Judge Dredd and the world of superheroes have very rarely touched base, as proved by 162 pages from cover to cover being enough to present in chronological order his every interaction with them. Primary Dredd writer John Wagner, as he’s said on numerous occasions, has never been able to take the concept of superheroes seriously, and that has very much set the tone.

Dredd had been running for over ten years before encountering his first superhero in the form of Fairly Hyperman. Wagner and Alan Grant provide the full dose of patronising “Little Buddy” comments and a listing of fairly hyper-vision and fairly hyper-strength, leading to a conclusion based on the Justice Department storing fragments from all known exploded planets. Mike Collins and Mark Farmer do provide a suitably hyper-muscled specimen, but overall? It’s fairly ordinary.

Much better is a rare Alan Davis drawn Dredd strip in which a mugger in a bat suit uses the proceeds to buy his own paintings from a gallery to create a credible source of income. He inevitably comes a cropper in another none too great ending, but this works as Wagner adds some character depth.

‘The Juve-Mutated Kung-Fu Kleggs’ is an obvious parody from Andy Lanning and Steve White, but rapidly runs out of steam despite early art from Dermot Power. Simon Bisley’s given free rein on the John Major bat-glider script, again not great in any respect.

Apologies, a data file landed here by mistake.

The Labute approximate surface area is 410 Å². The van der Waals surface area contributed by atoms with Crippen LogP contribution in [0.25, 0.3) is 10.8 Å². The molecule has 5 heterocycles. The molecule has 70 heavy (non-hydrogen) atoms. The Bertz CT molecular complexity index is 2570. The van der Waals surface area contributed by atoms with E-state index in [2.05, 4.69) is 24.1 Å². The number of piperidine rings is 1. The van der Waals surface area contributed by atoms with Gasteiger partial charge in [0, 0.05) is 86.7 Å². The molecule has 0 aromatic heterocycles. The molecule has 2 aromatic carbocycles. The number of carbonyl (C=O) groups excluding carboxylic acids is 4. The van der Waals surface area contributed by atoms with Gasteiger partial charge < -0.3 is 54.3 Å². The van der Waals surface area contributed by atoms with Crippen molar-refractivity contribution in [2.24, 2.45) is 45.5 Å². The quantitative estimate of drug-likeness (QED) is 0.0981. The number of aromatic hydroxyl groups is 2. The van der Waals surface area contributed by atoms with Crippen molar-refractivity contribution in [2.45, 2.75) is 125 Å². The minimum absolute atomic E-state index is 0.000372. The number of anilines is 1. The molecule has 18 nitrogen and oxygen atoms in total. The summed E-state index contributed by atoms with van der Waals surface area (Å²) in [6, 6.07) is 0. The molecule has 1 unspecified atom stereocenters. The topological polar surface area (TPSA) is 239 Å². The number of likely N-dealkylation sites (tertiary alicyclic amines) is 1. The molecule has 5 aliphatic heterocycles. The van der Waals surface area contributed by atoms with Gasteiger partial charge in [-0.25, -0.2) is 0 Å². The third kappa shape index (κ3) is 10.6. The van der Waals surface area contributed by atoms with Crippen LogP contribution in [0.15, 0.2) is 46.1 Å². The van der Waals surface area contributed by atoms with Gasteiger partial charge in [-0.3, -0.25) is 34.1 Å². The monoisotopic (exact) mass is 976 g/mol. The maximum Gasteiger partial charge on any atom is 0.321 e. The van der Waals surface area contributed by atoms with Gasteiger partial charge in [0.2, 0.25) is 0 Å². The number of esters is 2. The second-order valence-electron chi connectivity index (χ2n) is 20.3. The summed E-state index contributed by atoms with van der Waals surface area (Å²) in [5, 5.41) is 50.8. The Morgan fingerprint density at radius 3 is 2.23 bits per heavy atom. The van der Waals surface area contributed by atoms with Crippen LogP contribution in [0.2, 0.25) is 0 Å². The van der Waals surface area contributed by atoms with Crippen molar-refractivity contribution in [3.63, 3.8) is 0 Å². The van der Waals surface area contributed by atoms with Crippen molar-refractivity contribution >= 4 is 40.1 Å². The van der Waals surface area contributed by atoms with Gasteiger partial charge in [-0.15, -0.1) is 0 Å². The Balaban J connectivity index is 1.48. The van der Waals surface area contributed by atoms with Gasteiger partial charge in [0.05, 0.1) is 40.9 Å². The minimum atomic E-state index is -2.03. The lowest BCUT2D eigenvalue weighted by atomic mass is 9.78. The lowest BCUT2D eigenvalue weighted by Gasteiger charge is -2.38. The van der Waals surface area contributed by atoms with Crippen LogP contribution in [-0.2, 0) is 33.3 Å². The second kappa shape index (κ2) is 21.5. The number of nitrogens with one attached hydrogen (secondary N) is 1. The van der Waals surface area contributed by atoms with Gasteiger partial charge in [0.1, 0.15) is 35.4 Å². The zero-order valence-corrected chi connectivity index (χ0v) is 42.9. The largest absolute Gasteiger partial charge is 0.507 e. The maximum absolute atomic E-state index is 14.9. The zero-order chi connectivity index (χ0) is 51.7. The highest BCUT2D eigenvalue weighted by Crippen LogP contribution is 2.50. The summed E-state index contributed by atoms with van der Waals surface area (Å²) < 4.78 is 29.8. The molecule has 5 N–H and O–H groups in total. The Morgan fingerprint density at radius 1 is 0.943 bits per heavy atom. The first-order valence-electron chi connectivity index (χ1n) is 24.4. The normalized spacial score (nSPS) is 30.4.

Robbie Morrison has the benefit of Richard Elson (sample page) illustrating  in fine form, and by the time we reach the bulk of the superhero content in ‘The Marauder’ we’ve come to know and understand expelled Justice Department trainee Danny Falcone. It’s the best story in the book by some distance. Danny has some complex motivations, Morrison sets up the plot well, and the superhero element is woven in, but incidental to the bigger picture. The only real problem is the uncertain ending.

‘Codename Weasel’ is Si Spurrier’s Wolverine parody, which is slim and not very funny, although artist Paul Marshall puts the effort into detailed pages. He’s not as good at the comedic exaggeration, which overplays the joke much as Bisley does earlier in the book. Spurrier’s version of the Avengers, the Adjudicators, is a greater success, satirising spin and involving arch public relations judge Ocelot Camble: “The perpetrator of this tacky little terror is the most dangerous creature alive. A rogue P.R. Judge”. It’s another comedy turn, more restrained this time, but dragged on too long, and while Carlos Ezquerra’s not the artist of old he creates a busy world.

Alex Worley and Ben Willsher take their inspiration from the V for Vendetta masks worn by protest group Anonymous in the real world, replacing that with a smiling cat for the purposes of their strip. Neither that nor Worley’s follow-up with Eric Powell about cosplayers rioting as two rival superhero films are released is much cop. Willsher’s art has a greater polish, but both stories are fillers.

So there we have it, forty years of Dredd interacting with superheroes and while there’s no great problem with the art, the writing, for the most part doesn’t even qualify as fairly good.